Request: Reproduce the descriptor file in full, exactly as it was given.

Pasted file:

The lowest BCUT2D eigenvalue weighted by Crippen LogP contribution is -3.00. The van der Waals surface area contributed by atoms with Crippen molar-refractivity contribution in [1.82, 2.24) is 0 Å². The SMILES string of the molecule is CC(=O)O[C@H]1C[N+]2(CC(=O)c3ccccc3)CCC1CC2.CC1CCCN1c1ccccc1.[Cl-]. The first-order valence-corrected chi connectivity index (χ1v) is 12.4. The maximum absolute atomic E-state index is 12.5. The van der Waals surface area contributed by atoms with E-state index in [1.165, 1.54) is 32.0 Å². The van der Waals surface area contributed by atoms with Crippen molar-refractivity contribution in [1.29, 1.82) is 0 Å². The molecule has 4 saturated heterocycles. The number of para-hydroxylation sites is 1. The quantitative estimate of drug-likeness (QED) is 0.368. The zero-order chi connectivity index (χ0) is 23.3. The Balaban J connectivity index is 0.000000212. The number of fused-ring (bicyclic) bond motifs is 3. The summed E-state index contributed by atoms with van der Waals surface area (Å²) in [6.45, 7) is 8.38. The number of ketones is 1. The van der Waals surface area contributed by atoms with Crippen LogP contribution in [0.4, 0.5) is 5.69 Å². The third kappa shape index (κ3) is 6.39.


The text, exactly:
The lowest BCUT2D eigenvalue weighted by Crippen LogP contribution is -3.00. The van der Waals surface area contributed by atoms with Crippen molar-refractivity contribution in [1.82, 2.24) is 0 Å². The SMILES string of the molecule is CC(=O)O[C@H]1C[N+]2(CC(=O)c3ccccc3)CCC1CC2.CC1CCCN1c1ccccc1.[Cl-]. The first-order valence-corrected chi connectivity index (χ1v) is 12.4. The maximum absolute atomic E-state index is 12.5. The van der Waals surface area contributed by atoms with E-state index in [1.165, 1.54) is 32.0 Å². The van der Waals surface area contributed by atoms with Crippen molar-refractivity contribution in [1.29, 1.82) is 0 Å². The molecule has 4 saturated heterocycles. The number of para-hydroxylation sites is 1. The quantitative estimate of drug-likeness (QED) is 0.368. The zero-order chi connectivity index (χ0) is 23.3. The Balaban J connectivity index is 0.000000212. The number of fused-ring (bicyclic) bond motifs is 3. The summed E-state index contributed by atoms with van der Waals surface area (Å²) in [6.45, 7) is 8.38. The number of ketones is 1. The van der Waals surface area contributed by atoms with Crippen LogP contribution in [0.4, 0.5) is 5.69 Å². The third kappa shape index (κ3) is 6.39.